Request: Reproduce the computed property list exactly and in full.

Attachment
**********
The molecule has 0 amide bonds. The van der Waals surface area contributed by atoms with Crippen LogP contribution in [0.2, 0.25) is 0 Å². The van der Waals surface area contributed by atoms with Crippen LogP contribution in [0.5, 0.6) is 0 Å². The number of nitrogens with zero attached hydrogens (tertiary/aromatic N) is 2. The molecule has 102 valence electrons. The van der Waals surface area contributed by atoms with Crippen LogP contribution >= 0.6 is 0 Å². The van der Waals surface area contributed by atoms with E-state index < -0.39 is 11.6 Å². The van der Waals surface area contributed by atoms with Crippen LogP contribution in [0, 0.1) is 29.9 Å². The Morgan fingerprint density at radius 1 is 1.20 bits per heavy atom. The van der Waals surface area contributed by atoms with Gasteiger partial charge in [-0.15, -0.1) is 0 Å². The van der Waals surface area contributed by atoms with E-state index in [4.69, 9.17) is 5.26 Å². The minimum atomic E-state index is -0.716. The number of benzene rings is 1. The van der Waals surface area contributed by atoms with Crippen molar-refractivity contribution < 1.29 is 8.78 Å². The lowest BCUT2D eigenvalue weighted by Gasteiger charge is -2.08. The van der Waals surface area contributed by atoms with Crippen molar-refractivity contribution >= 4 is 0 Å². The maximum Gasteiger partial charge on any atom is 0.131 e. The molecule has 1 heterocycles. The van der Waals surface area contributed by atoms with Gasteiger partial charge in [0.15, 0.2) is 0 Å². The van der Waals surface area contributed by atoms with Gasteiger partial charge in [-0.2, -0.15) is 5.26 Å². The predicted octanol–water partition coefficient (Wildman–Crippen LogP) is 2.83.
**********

The molecule has 0 amide bonds. The van der Waals surface area contributed by atoms with Crippen LogP contribution in [0.2, 0.25) is 0 Å². The van der Waals surface area contributed by atoms with Crippen LogP contribution in [0.5, 0.6) is 0 Å². The number of nitrogens with zero attached hydrogens (tertiary/aromatic N) is 2. The molecule has 102 valence electrons. The van der Waals surface area contributed by atoms with Crippen LogP contribution >= 0.6 is 0 Å². The van der Waals surface area contributed by atoms with E-state index < -0.39 is 11.6 Å². The van der Waals surface area contributed by atoms with Crippen LogP contribution in [0, 0.1) is 29.9 Å². The Morgan fingerprint density at radius 1 is 1.20 bits per heavy atom. The van der Waals surface area contributed by atoms with Gasteiger partial charge in [-0.15, -0.1) is 0 Å². The van der Waals surface area contributed by atoms with E-state index in [4.69, 9.17) is 5.26 Å². The minimum atomic E-state index is -0.716. The number of benzene rings is 1. The van der Waals surface area contributed by atoms with Crippen molar-refractivity contribution < 1.29 is 8.78 Å². The lowest BCUT2D eigenvalue weighted by Gasteiger charge is -2.08. The van der Waals surface area contributed by atoms with Crippen molar-refractivity contribution >= 4 is 0 Å². The maximum Gasteiger partial charge on any atom is 0.131 e. The molecule has 1 heterocycles. The van der Waals surface area contributed by atoms with Gasteiger partial charge in [0.15, 0.2) is 0 Å². The van der Waals surface area contributed by atoms with Gasteiger partial charge in [-0.2, -0.15) is 5.26 Å². The predicted octanol–water partition coefficient (Wildman–Crippen LogP) is 2.83.